I have been to 3 school openings in the last month where I was thanked for helping the local board start the (our) school. In none of these cases did the board have a major role in “starting” the school. They didn’t write the charter. They didn’t finance the start up of the school or the building. They didn’t find the principal or any of the teachers and staff. They didn’t design the curriculum. In some cases, they did help recruit students.

    Why does it matter? Don’t we want local boards to be grateful and helpful and take ownership of the school? “Yes” and “No”. I do not mind them being grateful to us for starting the school (our school, not theirs), but the gratitude and the humility that goes with it, needs to extend to the operation of the school. In all three cases of the new schools I visited this past month, I started my talks by responding to the flowery introduction thanking Eileen and me for helping to start the XYZ school, with a thank you to the Board and others for helping Imagine start ITS school. Most people probably missed the serious point I was making. Besides, it was probably too late in most cases to correct the misconception that we had given to Board members and other volunteers about the nature of governance of the school Imagine had created.

    “But Dennis, I need strong Board members or the authorizer won’t give me the charter” Even though, some authorizers (or their staffs) use this threat to keep control of our schools, I do not believe it is a significant reason that will stop us from receiving a charter or be rejected. If it does, so be it. If an authorizer is using this as the excuse, it is likely about 5th on the list of real reasons for rejecting the application. Also, we need to examine our definition of “strong board member”. As much as we heard about board make-up in New York while we went after the charter, in the end it had no bearing on whether we got the charter.

    I suggest that not one application granted or rejected in Florida or Indiana or DC or anywhere else had anything to do with the membership of the board, the governance approach, or the “quality” of the application. It has taken me about 4 years to convince many of you that getting the charter has almost nothing to do with what you put in the application or who your board members are. And, in the one or two cases where it did matter which board members were part of the application, it was likely a disaster for Imagine Schools just waiting to happen.

    Most problems we have with Boards were not, however, caused by our developers or regional directors or executive vice presidents choosing the wrong board members. In many cases, I think we didn’t make clear their role as a board member before we selected them. Sometimes we let a self-proclaimed Board chair select the Board (Please do not do that). By “we” I start with my own lack of understanding and poor teaching on this subject. I am learning most of these things right along with the rest of you. Whether or not a person has been on a board or not (with the exception of someone who has experience on the board of a major corporation), most people believe that Boards are “governance” boards. In other words, they are “in charge” of the school.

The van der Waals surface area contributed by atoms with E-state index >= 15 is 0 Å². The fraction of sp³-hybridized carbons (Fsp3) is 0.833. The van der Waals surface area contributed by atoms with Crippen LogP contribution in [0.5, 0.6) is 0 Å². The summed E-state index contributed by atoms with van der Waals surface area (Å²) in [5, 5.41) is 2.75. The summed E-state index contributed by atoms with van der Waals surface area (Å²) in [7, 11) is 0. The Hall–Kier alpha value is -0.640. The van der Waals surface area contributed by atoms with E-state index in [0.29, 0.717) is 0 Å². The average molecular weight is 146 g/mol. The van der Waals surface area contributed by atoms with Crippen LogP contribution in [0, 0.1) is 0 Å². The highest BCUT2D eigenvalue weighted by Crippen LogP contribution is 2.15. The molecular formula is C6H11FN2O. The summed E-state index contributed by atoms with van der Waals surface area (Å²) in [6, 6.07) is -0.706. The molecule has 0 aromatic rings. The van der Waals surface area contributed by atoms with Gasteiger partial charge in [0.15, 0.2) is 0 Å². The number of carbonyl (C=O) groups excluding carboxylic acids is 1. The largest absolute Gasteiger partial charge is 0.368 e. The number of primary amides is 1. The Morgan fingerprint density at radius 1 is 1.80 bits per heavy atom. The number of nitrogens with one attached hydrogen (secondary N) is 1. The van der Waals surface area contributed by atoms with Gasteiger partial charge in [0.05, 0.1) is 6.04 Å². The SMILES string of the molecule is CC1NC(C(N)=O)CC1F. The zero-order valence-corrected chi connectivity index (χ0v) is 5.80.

Without you saying anything to them, they will believe that they are responsible for making big decisions about budget matters, school policies, hiring of the principal and dozens of other matters. This is the way most nonprofit boards work, so no one should be surprised by the assumptions held by the board members you select for an Imagine School.

    I suggest that Imagine boards and board members have two significant roles. The first is to “affirm” (vote FOR if legally required) significant items like our selection of the Principal and the budget (if you “need” to give them veto power over our proposed principal, then that would be okay although I don’t think in most cases it is essential that they be given that power (check the State law).

    Legally, I believe “affirming” is the same as voting “yes”. The difference is the assumption that we have made a “recommendation” or decision and want the board to agree formally with that decision. Before selecting board members we need to go over the voting process and our expectations that they will go along with Imagine unless the board member is convinced that we are doing something illegal. Of course, we want the board member to vote “no” on any proposal that the board member believes is illegal. However, in non legal issues of judgment , we expect them to argue the issue vigorously, but if they can’t convince us to change our position, we expect them to vote for our proposal. It is our school, our money and our risk, not theirs.

    The second and most important role of board members is to advise us on all matters of employment, policies, school climate, shared values, growth, building, academics and financial. We have school principals and regional directors who are not involving their boards sufficiently in this important advisory role. I think this is a big part of the problems we have had in Atlanta. Board members want to be needed (all of us do). The best way to acknowledge your need for a board member is to keep them informed of what is happening and ask them their advice on ALL significant decisions before the school, including hiring and firing decisions.